The Long Ride

When I began writing about my adventures and mental musings two and a half years ago, “Looking for the Long Ride” was really the only name that fit where I was at as a person or where I felt I fit in the overall scheme of things. Life to me at that point was more of a long wave type of thing—catch it way back and ride for awhile until you hit the beach.

This blog’s title actually came from a moment in time during the late sixties as I hitch-hiked through western Europe. Frustrated by people who would stop and pick me up only to take me a couple of miles down the road and leave me in a much worse place to hitch a ride, I began asking potential rides how far up the road they were actually going. Taking only the longest rides (barring pouring rain), made life a lot easier and less frustrating to me and that is how the concept of looking for the long ride developed.

However, it has recently come to my attention that a point in time exists where we stop “looking” and begin “riding” as it were.

Looking to me implies a searching or a seeking—looking to make a connection rather than an awareness of how we are currently “connected”. Living in a state of always looking almost implies a never finding what we are actually turning our attention to or seeking.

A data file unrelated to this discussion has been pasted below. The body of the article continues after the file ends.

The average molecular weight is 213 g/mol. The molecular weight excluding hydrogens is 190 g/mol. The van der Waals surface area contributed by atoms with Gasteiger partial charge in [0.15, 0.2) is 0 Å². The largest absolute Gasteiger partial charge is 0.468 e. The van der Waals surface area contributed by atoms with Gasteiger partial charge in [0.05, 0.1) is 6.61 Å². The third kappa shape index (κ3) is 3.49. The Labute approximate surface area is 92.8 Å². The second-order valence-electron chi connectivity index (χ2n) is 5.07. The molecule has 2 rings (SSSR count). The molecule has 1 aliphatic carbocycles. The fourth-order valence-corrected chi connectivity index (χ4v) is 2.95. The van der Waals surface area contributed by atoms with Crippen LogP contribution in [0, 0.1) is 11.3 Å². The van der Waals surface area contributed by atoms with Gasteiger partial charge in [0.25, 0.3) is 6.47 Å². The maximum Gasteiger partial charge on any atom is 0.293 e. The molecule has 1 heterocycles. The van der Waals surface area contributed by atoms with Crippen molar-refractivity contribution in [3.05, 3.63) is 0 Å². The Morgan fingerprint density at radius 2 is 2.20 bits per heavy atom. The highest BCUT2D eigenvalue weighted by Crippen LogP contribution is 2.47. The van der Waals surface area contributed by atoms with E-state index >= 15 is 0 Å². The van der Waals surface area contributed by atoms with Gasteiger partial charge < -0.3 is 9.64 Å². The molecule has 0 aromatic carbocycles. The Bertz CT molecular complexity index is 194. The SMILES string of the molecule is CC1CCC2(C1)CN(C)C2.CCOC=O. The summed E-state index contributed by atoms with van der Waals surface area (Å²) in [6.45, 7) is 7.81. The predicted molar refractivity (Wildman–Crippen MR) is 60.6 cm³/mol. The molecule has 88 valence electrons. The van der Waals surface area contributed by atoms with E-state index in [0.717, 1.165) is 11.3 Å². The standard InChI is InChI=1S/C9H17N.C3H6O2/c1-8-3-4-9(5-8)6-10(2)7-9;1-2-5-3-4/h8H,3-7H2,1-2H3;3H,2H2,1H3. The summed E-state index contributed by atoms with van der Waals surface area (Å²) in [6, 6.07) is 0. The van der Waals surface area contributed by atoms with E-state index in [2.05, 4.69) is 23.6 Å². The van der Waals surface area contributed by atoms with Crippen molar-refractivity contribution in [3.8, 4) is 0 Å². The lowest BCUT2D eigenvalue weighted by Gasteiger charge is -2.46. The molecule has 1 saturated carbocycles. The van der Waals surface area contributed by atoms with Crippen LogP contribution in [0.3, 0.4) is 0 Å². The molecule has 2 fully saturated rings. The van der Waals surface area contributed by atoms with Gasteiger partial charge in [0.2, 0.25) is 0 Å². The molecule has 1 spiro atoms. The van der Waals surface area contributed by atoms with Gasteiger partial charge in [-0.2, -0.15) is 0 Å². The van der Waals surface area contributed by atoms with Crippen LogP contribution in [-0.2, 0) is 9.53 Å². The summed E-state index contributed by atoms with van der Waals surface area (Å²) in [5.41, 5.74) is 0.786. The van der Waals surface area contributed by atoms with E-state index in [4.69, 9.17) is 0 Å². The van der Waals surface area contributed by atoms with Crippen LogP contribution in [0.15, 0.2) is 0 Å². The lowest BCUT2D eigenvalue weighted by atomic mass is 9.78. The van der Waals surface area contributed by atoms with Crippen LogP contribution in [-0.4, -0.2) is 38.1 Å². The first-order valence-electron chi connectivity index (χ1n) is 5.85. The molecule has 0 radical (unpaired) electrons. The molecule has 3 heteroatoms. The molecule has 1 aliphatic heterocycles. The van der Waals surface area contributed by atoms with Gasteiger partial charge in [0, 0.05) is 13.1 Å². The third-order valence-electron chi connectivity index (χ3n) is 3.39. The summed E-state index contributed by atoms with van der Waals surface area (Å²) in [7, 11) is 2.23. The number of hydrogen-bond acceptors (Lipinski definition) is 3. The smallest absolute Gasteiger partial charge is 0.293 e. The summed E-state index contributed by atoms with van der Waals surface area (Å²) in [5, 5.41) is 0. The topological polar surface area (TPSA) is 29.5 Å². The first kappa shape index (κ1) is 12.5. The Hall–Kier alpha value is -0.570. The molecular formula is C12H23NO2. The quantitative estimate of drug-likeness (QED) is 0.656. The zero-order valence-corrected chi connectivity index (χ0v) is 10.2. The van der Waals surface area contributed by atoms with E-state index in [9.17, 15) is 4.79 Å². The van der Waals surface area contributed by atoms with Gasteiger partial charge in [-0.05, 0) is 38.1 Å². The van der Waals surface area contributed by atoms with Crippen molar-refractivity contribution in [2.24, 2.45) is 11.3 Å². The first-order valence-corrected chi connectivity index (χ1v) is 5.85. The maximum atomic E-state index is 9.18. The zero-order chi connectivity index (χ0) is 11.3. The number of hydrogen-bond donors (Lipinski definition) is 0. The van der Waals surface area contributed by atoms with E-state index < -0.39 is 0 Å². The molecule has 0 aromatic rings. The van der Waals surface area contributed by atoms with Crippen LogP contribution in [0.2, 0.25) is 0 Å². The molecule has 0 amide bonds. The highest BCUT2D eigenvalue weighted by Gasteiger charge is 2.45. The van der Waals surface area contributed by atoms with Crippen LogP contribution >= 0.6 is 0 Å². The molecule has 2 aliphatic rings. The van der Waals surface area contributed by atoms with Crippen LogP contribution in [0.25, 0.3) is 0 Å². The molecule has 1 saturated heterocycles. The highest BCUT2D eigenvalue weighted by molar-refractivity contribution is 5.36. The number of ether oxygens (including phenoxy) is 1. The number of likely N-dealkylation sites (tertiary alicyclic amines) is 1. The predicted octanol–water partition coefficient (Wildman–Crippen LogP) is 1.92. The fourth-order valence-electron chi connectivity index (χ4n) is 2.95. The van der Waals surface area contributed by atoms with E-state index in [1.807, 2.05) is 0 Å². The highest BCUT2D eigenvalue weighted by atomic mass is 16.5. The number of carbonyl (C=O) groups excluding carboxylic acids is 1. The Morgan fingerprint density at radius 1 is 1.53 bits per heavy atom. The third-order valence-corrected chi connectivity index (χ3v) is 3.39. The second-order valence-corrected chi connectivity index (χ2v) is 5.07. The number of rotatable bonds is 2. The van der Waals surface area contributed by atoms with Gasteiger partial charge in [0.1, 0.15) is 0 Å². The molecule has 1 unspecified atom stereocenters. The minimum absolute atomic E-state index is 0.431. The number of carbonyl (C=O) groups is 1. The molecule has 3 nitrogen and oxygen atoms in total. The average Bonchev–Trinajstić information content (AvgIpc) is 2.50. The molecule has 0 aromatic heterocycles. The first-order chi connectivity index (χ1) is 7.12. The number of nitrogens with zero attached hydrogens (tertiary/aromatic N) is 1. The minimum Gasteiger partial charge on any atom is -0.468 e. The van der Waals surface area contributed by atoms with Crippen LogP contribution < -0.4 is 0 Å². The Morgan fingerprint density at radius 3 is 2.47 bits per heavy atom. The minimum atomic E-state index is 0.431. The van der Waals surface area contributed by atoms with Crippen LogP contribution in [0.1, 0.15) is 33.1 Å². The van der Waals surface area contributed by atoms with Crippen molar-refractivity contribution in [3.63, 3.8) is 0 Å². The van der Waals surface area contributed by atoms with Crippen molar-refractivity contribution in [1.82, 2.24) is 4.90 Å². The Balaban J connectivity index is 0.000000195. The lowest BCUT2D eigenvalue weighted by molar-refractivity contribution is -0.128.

Sounds confusing—not really: it’s a matter of perspective.

Not that continuing to “look” or “seek” or cast our view towards something is inherently a bad thing. I think we have to keep learning and looking forward to what each day has to bring. However if looking keeps us from enjoying the moment, then that is where we need to re-evaluate our life and make adjustment.

So, with that said, I must now say that I am no longer in a state of constantly “looking for the long ride” but at age 60 have finally realized that I am on and in the long ride. No longer looking but a part of that which I always, in the back reaches of my mind, aspired to. Not that I am complete—not that I have attained the place of perfection or total satisfaction and achievement—but what I am in process of is realizing that what I have in my hand or what is currently my life, is much more profound than I had here-to-for realized.